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Thread: Fixing up Badly Filmed Footage (Audio, Video)

  1. #1

    Default Fixing up Badly Filmed Footage (Audio, Video)


    Hopefully this is the right forum, the questions are somewhat diverse topic-wise, but I didn't want to flood the forum with too many separate threads.

    I was recently conscripted into filming a wedding, unfortunately my inexperience in this quite a bit.... I was wondering if members could have any advice on fixing up a few issues?

    1. Portrait Orientation, 16:9?

    I stupidly taped parts of the speeches in a portrait (vertical) orientation (I do photography, must be from that). The camera is widescreen (16:9), so I'm not sure how I'm going to use this?

    Would I just scale it down and add black bars on the side or something? What would be the easiest and most natural-looking way to do this (I'll probably be trying to use Premier Pro/Aftereffects).

    2. Syncing audio from an external MD recorder?

    I used a separate audio recorder (MD player), since I didn't trust the microphone pickup on the machine (plus it only has a stupid propritary Sony connector). What would be the best way of syncing this to the video (in Premier) ? (No slate,

    3. Filtering background music in an interview?

    Some of the audio (even on the MD) has really annoying background music, when I was doing interviews.

    Is there actually a way to strip out, or at least soften the background music, and leave the audio behind? (I'll be using Adobe Audition for audio, but have no idea how to do this - frequency?).

    How about stripping out background noise, as well as clicks from accidentally hitting the microphone? (I suppose I play around with noise reduction filters for this?)

    4. Jittery/Bad footage - Hiding with fade outs/ins?

    Some bits of it were just screwed up (my fault, lol). Knocking the tripod, jittery footage, filming the wrong parts/people etc. Could I just use black fade ins and fade outs to hide this? What would be a good way of making it look natural? (I still have the full audio tracks of everything, of course, so I can still use the audio during black/fades - but would it be natural, or look forced?).

    I know that's a lot of question, hopefully you guys can help me .


  2. #2
    Join Date
    Nov 2005
    Bristol uk
    Blog Entries


    1. Rotate and crop but it will result in a poorer picture with a lower effective resoloution.
    2. Import the video to the editior and match up the video / audio - fiddly.
    3. Not much that can be done to help, any changes that 'may' improve the speech may make the sound a bit odd, try bossting the speech frequencies, around 1Khz, or using a noise gate to reduce music between words.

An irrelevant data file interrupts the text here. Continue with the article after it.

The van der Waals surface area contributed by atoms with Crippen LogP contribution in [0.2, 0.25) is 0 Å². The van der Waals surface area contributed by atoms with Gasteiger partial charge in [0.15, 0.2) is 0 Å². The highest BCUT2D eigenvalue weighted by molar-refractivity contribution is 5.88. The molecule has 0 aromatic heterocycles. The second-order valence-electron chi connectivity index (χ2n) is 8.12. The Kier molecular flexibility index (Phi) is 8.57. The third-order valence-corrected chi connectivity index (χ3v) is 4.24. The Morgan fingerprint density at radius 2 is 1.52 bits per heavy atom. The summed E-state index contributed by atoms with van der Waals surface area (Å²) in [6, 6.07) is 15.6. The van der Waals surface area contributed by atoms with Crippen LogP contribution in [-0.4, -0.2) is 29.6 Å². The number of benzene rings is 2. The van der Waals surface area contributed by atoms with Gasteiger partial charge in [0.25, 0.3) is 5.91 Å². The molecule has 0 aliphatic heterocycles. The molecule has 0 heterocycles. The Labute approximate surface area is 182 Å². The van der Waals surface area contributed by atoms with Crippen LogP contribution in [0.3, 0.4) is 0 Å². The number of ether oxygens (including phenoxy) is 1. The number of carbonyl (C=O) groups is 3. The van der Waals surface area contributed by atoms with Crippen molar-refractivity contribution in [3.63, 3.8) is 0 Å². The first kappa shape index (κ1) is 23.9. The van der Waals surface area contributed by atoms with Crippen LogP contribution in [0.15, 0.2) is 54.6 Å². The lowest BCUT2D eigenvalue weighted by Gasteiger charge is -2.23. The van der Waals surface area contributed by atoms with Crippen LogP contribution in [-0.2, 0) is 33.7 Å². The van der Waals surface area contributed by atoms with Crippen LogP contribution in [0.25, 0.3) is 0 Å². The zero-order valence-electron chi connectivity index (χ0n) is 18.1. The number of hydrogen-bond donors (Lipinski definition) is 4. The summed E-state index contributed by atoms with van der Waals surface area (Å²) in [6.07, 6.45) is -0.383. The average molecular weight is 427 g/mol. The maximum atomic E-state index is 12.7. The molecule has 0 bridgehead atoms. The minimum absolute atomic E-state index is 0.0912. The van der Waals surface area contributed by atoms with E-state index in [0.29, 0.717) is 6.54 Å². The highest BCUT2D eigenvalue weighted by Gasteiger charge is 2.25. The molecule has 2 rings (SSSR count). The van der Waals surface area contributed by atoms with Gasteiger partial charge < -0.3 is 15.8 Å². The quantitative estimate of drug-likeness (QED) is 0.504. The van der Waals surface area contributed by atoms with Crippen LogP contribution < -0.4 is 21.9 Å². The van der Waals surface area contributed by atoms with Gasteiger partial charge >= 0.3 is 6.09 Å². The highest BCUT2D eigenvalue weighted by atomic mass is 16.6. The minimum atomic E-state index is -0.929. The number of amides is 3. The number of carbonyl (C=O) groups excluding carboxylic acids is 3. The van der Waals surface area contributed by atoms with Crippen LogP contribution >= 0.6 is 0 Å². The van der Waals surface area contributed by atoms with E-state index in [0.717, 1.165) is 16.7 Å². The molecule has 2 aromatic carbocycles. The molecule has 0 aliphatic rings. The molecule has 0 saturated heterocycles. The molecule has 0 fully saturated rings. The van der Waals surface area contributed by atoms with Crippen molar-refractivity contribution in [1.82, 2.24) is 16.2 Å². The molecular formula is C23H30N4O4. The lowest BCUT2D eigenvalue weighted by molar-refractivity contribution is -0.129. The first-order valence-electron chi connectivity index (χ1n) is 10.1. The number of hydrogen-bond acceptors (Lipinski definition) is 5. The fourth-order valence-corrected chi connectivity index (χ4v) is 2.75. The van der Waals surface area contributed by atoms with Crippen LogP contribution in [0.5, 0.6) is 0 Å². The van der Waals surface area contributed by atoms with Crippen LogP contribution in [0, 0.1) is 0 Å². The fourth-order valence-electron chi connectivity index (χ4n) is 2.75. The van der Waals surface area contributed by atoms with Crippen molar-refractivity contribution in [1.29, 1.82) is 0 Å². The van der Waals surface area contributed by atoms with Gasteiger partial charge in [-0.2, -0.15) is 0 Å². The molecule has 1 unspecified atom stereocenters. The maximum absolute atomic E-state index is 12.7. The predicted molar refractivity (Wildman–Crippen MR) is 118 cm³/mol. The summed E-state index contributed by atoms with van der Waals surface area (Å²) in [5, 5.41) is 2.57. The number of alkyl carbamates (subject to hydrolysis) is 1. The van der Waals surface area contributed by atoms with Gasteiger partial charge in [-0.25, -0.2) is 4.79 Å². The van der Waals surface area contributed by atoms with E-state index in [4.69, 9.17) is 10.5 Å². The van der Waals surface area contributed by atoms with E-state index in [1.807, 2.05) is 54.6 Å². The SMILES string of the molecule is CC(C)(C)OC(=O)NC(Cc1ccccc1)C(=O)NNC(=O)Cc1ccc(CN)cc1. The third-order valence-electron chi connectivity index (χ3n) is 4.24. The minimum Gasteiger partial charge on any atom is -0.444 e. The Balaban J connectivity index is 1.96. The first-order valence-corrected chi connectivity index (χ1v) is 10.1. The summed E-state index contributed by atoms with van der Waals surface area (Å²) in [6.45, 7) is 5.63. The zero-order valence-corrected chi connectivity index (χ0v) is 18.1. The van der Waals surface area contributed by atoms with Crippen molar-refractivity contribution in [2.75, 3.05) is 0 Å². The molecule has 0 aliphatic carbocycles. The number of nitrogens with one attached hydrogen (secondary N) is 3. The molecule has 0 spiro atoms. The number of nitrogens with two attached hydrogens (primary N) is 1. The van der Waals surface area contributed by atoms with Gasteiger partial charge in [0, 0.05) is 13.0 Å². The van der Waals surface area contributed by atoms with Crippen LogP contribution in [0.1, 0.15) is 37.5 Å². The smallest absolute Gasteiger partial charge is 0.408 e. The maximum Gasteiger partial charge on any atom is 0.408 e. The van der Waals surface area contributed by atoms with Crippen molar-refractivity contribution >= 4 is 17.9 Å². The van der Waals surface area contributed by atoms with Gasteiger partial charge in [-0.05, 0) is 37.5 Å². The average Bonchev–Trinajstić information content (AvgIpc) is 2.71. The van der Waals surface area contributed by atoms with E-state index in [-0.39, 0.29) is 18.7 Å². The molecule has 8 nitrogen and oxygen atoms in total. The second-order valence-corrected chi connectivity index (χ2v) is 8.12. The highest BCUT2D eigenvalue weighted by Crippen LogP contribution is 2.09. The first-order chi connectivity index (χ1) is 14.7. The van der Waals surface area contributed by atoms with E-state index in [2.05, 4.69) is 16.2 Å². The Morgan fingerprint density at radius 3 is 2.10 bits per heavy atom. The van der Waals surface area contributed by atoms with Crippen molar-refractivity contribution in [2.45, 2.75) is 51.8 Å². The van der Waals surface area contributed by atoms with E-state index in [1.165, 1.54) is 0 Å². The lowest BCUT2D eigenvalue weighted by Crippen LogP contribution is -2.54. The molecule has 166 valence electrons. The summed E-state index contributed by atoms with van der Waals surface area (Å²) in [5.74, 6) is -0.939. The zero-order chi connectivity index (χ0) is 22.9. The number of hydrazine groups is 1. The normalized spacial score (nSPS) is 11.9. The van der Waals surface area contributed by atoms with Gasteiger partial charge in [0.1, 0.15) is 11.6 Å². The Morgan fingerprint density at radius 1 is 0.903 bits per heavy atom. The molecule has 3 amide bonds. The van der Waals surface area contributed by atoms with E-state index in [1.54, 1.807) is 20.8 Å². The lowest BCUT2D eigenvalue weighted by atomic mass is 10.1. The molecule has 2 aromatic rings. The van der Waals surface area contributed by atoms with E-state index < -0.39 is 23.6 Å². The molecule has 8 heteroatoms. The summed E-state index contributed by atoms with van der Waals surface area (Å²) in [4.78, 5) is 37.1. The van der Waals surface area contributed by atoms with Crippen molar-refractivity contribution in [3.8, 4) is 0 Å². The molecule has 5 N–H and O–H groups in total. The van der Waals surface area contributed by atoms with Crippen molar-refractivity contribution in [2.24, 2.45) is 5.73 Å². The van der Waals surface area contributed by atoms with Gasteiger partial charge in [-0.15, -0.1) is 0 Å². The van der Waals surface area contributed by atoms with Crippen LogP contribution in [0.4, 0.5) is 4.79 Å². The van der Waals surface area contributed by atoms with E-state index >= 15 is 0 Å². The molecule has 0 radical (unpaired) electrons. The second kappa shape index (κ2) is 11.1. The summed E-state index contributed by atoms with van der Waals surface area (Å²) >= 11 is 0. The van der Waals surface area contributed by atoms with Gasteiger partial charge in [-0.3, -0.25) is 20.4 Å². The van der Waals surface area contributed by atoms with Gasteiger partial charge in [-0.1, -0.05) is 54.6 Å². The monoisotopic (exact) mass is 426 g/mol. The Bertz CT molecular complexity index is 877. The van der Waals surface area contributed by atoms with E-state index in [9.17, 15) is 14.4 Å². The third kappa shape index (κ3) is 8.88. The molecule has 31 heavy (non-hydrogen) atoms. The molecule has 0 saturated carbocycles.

4. Just use the good bits but make sure that cuts are natural.

  3. #3
    Join Date
    Aug 2005
    Western Europe


    Not having used a 16:9 camcorder, still stuck on the bog standard 4:3 I'll leave that to others to answer. As far as the sound questions go, can you see people mouths moving in the interviews or whatever or scenes you recorded them talking? If they are all close ups, and you can see their mouths, then listen for a distinct sound of someone doing some action and the resulting sound coming from that action - a bang, click, thud, find it on the audio track, you'll see a spike in the graphic display and drag the audio clip (unlink it from the video track to do this) and try and line up both the sound on the audio track with the visual on the video track. And that is your slate/clapperboard being snapped. Your 'annoying background noise' may be able to be lessened depending on what it is? Is it music, chattering, coughing, furniture being moved around, if you know what it is and it has a range of frequencies you may be able to lessen it but if it shares some of those same frequencies with the audio of your interview then it will be affected. The clicks can possibly be edited out, just zoom in fully to were they occour on the audio track and unless they last for a long time, you may be able to put a cut before and after them to remove them and join the audio back together again. Listen to it and see if you can spot the cut. Your jittery/bad footage can be edited out aswell if it doesn't affect the flow of the video or the narrative to be more precise. Or try using a transition such as a cross dissolve or cross fade rather than a lot of fade in and fade outs.

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